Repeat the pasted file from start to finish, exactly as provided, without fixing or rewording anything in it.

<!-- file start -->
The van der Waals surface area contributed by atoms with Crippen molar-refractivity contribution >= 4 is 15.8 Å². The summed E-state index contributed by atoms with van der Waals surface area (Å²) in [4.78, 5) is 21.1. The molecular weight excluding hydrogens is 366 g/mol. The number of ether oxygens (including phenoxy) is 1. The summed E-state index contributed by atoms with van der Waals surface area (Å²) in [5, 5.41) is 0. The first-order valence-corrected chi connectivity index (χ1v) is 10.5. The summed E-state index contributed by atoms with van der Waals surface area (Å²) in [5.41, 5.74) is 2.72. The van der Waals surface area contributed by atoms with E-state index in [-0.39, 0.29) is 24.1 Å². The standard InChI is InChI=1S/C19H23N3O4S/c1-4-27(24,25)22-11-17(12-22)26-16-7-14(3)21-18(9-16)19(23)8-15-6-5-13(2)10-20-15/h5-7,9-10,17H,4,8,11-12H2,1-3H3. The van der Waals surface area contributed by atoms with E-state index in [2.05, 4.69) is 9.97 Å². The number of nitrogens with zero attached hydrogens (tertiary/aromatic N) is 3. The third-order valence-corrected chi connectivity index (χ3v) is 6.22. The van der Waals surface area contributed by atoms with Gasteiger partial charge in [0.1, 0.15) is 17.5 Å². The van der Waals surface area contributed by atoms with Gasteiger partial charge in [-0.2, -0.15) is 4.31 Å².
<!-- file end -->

The van der Waals surface area contributed by atoms with Crippen molar-refractivity contribution >= 4 is 15.8 Å². The summed E-state index contributed by atoms with van der Waals surface area (Å²) in [4.78, 5) is 21.1. The molecular weight excluding hydrogens is 366 g/mol. The number of ether oxygens (including phenoxy) is 1. The summed E-state index contributed by atoms with van der Waals surface area (Å²) in [5, 5.41) is 0. The first-order valence-corrected chi connectivity index (χ1v) is 10.5. The summed E-state index contributed by atoms with van der Waals surface area (Å²) in [5.41, 5.74) is 2.72. The van der Waals surface area contributed by atoms with E-state index in [-0.39, 0.29) is 24.1 Å². The standard InChI is InChI=1S/C19H23N3O4S/c1-4-27(24,25)22-11-17(12-22)26-16-7-14(3)21-18(9-16)19(23)8-15-6-5-13(2)10-20-15/h5-7,9-10,17H,4,8,11-12H2,1-3H3. The van der Waals surface area contributed by atoms with E-state index in [2.05, 4.69) is 9.97 Å². The number of nitrogens with zero attached hydrogens (tertiary/aromatic N) is 3. The third-order valence-corrected chi connectivity index (χ3v) is 6.22. The van der Waals surface area contributed by atoms with Gasteiger partial charge in [0.1, 0.15) is 17.5 Å². The van der Waals surface area contributed by atoms with Gasteiger partial charge in [-0.2, -0.15) is 4.31 Å².